Constitutional law

The Swedish Constitution consists of four separate documents:
the Instrument of Government passed in 1974, the Act of Succession
dating from 1810, the Freedom of the Press Act of 1949, and the
Freedom of Expression Act of 1991. In addition, there is a Parliament
Act of 1974, which occupies a position midway between constitutional
and ordinary statute law.
The Instrument of Government is the most important
constitutional document. It went into effect in 1975, when it replaced
the 1809 Instrument of Government. The new Constitution brought
about no radical changes in the prevailing system of government. The
reform largely involved a formal incorporation of current practices into
the written Constitution. Thus, the new Constitution is consistently
based on the principles of popular sovereignty, representative
democracy, and parliamentarism. A Parliament elected by the people
occupies the pre-eminent position among the branches of
government; it is the foundation for the democratic exercise of power
through the Cabinet.
The reforming of the Constitution did not end with the enactment
of the new Instrument of Government. In 1976 and 1979, Parliament
passed laws amending the Constitution. The aim of both amendments
was to strengthen the constitutional protection of the human rights and
fundamental freedoms. The new Freedom of Expression Act protects
freedom of expression on the radio and television, in films, videos and
sound recordings, etc., and is based on the same principles as the
Freedom of the Press Act. Thus, for example, the ban on censorship
and freedom of establishment now applies to the entire field of modern
mass media. Only when it comes to the use of radio broadcasting
frequencies might the principle of freedom of establishment not apply
as it does for the freedom of the press. Further, films and videos for
public screening may also be subject to preliminary scrutiny.
In 1994 the Instrument of Government was amended in order to
make it possible for Sweden to join the European Union. The
agreement on Sweden's entry into the EU was ratified by Parliament in
December that year.

The King

The King of Sweden—since September 1973 Carl XVI Gustaf—
exerts no political power and takes no part in politics. He represents
the nation. According to the Constitution he is the Head of State. In
this capacity he performs only ceremonial duties and functions as the
official representative of Sweden. One of these official duties is to
open the annual session of Parliament in September. He does not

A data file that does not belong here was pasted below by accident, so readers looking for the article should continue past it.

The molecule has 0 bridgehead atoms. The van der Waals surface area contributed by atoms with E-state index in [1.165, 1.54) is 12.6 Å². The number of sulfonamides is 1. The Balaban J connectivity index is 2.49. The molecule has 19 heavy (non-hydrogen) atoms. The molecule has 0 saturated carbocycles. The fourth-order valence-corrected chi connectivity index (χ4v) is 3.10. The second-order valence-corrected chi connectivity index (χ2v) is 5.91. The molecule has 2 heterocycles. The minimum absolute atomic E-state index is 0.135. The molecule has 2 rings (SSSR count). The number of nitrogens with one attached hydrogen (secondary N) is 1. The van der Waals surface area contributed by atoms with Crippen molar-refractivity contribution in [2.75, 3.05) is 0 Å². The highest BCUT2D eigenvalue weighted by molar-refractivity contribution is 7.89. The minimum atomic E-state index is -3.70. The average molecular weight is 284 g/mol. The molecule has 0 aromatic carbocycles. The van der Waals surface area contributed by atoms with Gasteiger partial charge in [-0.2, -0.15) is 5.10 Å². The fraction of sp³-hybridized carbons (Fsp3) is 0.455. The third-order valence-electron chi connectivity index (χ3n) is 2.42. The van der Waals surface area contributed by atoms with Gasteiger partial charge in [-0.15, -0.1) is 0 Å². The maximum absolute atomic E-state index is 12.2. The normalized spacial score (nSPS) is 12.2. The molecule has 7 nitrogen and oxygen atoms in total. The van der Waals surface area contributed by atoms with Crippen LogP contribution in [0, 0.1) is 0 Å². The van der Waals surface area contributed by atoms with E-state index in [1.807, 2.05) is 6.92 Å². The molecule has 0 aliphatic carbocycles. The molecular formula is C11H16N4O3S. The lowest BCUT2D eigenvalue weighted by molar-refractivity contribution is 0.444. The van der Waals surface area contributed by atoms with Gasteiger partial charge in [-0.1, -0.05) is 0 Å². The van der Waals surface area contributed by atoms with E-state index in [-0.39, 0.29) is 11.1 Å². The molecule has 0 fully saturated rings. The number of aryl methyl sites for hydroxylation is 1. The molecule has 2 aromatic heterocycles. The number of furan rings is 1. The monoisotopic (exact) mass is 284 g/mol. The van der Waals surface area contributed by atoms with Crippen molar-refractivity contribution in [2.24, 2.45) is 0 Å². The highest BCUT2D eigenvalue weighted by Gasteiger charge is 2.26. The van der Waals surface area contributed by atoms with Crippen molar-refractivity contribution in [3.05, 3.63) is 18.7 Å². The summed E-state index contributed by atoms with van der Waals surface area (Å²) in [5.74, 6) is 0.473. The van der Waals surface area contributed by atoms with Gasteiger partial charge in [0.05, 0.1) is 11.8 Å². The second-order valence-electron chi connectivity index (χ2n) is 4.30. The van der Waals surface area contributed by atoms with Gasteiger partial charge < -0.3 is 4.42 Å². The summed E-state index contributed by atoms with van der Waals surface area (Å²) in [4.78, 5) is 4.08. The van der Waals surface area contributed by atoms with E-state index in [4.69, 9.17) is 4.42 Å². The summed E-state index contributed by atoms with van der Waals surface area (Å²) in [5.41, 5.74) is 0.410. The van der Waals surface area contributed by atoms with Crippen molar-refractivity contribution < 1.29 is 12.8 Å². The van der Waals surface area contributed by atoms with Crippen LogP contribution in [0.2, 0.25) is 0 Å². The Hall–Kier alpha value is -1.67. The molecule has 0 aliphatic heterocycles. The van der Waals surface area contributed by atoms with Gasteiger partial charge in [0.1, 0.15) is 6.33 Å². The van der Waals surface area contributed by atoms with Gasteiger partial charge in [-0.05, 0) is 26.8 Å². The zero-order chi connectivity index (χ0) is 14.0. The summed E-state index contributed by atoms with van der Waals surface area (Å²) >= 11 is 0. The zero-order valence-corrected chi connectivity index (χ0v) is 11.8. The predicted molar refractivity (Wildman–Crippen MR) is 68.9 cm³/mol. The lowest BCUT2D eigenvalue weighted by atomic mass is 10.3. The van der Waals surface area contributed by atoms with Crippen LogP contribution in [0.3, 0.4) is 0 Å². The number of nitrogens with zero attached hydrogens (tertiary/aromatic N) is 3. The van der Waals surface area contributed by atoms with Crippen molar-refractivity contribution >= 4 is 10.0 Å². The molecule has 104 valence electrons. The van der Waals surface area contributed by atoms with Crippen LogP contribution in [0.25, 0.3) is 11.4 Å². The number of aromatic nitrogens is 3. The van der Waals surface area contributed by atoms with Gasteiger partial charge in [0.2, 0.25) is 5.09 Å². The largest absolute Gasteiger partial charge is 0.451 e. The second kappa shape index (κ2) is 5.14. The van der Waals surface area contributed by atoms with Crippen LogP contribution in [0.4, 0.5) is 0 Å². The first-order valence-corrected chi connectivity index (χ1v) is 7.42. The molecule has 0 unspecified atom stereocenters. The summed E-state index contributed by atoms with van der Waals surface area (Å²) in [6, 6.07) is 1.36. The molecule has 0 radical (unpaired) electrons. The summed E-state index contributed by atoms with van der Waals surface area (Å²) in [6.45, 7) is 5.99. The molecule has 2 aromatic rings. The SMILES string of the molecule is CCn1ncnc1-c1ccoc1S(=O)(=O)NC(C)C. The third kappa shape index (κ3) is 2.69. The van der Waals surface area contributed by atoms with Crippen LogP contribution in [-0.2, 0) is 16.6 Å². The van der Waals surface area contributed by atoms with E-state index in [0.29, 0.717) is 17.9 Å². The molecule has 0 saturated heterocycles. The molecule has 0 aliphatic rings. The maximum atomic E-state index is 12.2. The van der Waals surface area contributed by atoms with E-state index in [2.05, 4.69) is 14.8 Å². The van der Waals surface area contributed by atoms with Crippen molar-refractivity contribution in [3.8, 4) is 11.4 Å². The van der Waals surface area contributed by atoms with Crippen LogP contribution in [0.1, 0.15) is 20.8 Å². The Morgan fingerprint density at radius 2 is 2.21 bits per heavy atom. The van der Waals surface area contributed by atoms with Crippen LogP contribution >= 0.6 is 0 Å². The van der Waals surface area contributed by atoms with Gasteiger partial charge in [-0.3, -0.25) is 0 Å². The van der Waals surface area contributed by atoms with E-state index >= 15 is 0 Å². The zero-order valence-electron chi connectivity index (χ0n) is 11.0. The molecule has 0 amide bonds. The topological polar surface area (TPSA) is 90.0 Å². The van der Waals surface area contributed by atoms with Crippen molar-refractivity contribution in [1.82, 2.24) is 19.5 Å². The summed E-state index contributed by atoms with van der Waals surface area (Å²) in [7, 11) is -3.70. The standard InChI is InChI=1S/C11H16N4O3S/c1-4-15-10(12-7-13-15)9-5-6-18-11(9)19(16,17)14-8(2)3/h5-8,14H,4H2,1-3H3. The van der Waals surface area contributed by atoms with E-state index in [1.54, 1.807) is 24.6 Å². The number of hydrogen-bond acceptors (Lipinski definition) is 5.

take part in the deliberations of the Cabinet, nor does he have to sign
any Government decisions. His earlier role in selecting a new Prime
Minister has been taken over by the Speaker of Parliament.
In 1979, the Act of Succession was amended in order to give
males and females equal rights to the throne. As from 1980, this right
belongs to the first-born, regardless of gender.

The Cabinet

Political power rests with the Cabinet and the party or
parties it represents. There are 22 ministers (11 men and 11 women)
in the Cabinet. The Prime Minister has at his side a Deputy Prime
Minister and 13 Heads of Ministry. The latter are the ministers of 1.
justice, 2. foreign affairs, 3. defense, 4. health and social affairs, 5.
transport and communications, 6. finance, 7. education and science,
8. agriculture, 9. labor, 10. culture, 11. industry and trade, 12. the
interior, and 13. the environment. The present Cabinet also includes
seven ministers without portfolio.
At times, independent experts are called upon to serve on the
Cabinet. As a rule, however, the ministers are representatives of the
political party or parties in power. In many cases they are members of
Parliament, retaining their seats in Parliament while serving on the
Cabinet. A substitute takes over the parliamentary duties of any MP
who has been appointed to the Cabinet, and this continues as long as
the MP remains in the Cabinet. In other words, a Cabinet minister has
to give up his right to vote in Parliament. All ministers are, however,
entitled to take part in parliamentary debates.
According to the Constitution, the formal power of governmental
decision rests with the Cabinet, not the monarch. If the Cabinet has
resigned, the Speaker of Parliament is required to confer with the
leaders of the parliamentary parties and with the Deputy Speakers
before proposing a new Prime Minister. Parliament then votes on this
proposal. If an absolute majority votes against the proposal, it is
considered to have failed. Otherwise it is considered approved. The
Speaker thereupon appoints the Prime Minister, who in turn appoints
all other Cabinet ministers. If the Prime Minister so requests, the
Speaker can discharge him. The same applies if Parliament declares
that the Prime Minister does not enjoy its confidence. Other